All of our programs so far have lived entirely inside the
function. In other words, all the code was in one big pile. So far
this has not been much of a problem because our programs were small.
But we did use functions that others have written. For example, we
have used cmath’s
sqrt() functions. Even
cin are functions, though they are quite a bit more complicated and
a little bit special (actually, the stream operators
functions too, as we’ll see several weeks from now).
If we did not have, say,
sqrt(), at our disposal as a function, we
would need to include our own code for
sqrt() (using an
approximation method like Newton’s) in our big pile of code in
main(). This is undesirable.
Functions allow the programmer to modularize and isolate code, so that in any single function, only one task is being performed. This generally makes code more understandable.
Additionally, writing a function allows one to potentially hide code. A function can be compiled and provided (in machine-readable form, but not human-readable form) to other programmers. This is very common; e.g., Microsoft provides many functions specific to Windows that others can use (to write their own Windows programs) but that others cannot read.
You can think of a function as simply code that has a name. The name
of some chunk of code is what the code does. For example, the
sqrt() function contains only enough code to find the square root
of a number.
Where to write your own functions
For now, we will write functions in the same file as
main() so that
our programs still consist of just one file. Programs need not be just
one file, however, and in the future we will explore ways to split up
code into multiple files (by putting functions in different files).
Functions can be defined above
main(), or they can have just a
prototype (or signature) above
main() with the function
main(). (Function definitions cannot be placed
inside other functions, although prototypes can.) Here are examples:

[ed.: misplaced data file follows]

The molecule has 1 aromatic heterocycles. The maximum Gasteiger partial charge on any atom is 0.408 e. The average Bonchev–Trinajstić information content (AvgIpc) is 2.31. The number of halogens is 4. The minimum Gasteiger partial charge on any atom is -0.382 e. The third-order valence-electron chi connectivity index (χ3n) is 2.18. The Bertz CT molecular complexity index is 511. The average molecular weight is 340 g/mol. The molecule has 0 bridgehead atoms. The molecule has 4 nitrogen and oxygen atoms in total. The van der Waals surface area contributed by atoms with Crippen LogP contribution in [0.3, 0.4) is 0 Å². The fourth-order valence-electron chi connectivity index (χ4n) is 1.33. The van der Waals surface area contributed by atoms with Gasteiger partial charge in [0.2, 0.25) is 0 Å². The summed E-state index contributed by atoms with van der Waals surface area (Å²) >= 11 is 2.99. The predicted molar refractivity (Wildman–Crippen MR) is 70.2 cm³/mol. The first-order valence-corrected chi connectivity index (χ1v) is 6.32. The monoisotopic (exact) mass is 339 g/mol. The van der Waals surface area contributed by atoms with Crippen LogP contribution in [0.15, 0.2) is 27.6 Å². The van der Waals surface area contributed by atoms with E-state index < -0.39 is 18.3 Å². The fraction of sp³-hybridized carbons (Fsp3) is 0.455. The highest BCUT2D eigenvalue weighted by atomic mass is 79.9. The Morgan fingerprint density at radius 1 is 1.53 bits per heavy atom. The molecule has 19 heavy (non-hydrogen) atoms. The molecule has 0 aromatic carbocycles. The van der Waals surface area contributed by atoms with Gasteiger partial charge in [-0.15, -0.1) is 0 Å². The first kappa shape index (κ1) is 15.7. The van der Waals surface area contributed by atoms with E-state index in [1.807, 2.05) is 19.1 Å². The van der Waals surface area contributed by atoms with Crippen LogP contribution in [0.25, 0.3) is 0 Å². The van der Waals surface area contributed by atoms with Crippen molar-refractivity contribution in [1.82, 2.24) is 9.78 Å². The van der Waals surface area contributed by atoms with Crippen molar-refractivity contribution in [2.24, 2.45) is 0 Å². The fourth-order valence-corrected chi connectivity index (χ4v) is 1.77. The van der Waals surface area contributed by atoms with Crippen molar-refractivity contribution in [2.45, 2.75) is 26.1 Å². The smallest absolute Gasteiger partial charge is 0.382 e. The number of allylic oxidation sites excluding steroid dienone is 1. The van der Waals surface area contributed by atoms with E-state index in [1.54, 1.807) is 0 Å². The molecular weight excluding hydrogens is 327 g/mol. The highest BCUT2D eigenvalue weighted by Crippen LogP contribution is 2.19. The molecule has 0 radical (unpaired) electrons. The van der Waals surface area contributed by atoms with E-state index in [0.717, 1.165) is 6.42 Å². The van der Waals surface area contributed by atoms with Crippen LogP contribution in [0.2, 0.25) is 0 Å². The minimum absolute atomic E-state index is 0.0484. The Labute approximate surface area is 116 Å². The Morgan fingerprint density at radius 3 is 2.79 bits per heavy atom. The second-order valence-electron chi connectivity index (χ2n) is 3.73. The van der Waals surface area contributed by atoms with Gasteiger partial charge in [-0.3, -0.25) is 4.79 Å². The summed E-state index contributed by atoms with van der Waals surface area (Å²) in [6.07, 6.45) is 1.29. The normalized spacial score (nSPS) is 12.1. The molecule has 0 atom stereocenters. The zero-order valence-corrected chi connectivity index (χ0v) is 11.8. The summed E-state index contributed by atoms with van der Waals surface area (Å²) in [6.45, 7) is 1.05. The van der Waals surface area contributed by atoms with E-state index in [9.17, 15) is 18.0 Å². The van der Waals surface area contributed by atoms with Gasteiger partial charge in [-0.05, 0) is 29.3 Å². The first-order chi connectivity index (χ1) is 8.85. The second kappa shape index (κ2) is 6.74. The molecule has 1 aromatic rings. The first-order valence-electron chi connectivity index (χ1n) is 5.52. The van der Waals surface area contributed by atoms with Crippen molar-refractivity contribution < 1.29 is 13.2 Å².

The importance of where the function is defined and defined (above
main() or not) is that the compiler requires that either the
function prototype or the whole function itself is found above the
code that uses the function. If you try to use a function called
timesTwo() but the compiler has not seen any function by that name
yet (either as a prototype or definition), then you get a compiler
Function return types and parameter types
Every function must have a return type (e.g.
or the function could be a
void function, which means we write
void instead of a return type (
void is not technically a
type). The return type goes before the function name. If the function
is not a void function, then the code inside the function must use
return somewhere, returning a value of the proper type. A void
function does not need the
return command; it can include the
return command (this causes the function to terminate) but cannot
return to return a value.
A function may have parameters. But it need not. A function that has
no parameters has empty parentheses. A function that has two
parameters would have
int x, int y in the parentheses. The
y names are usually not written in the function prototype (though
they can be). The
y should be included, however, when the
function is being defined.
y names exist only inside the function. Assume a
function is called
add and it has two
int parameters. This is what
it looks like:
Then when the function is called (say, from some code in
two integer values must be provided as arguments:
add(4, 12) (the
result of that function call is
16, naturally). Inside the function,
4 is assigned to the variable name
a and the
12 is assigned
b exist only inside the function.
Consider this example:
main() are different variables than those
add(). Even if the code inside the function
to change the values of
b, it would only change the values
for the variables known by those names inside the
not those known by those names inside
main(). The function
cannot access the variables declared inside
Since the variables inside a function are not the same as those inside a different function, they need not have the same names:
Note that function names (e.g.
add) have the same restrictions as
variable names (i.e. they cannot start with a number or special
Function calling & parameter passing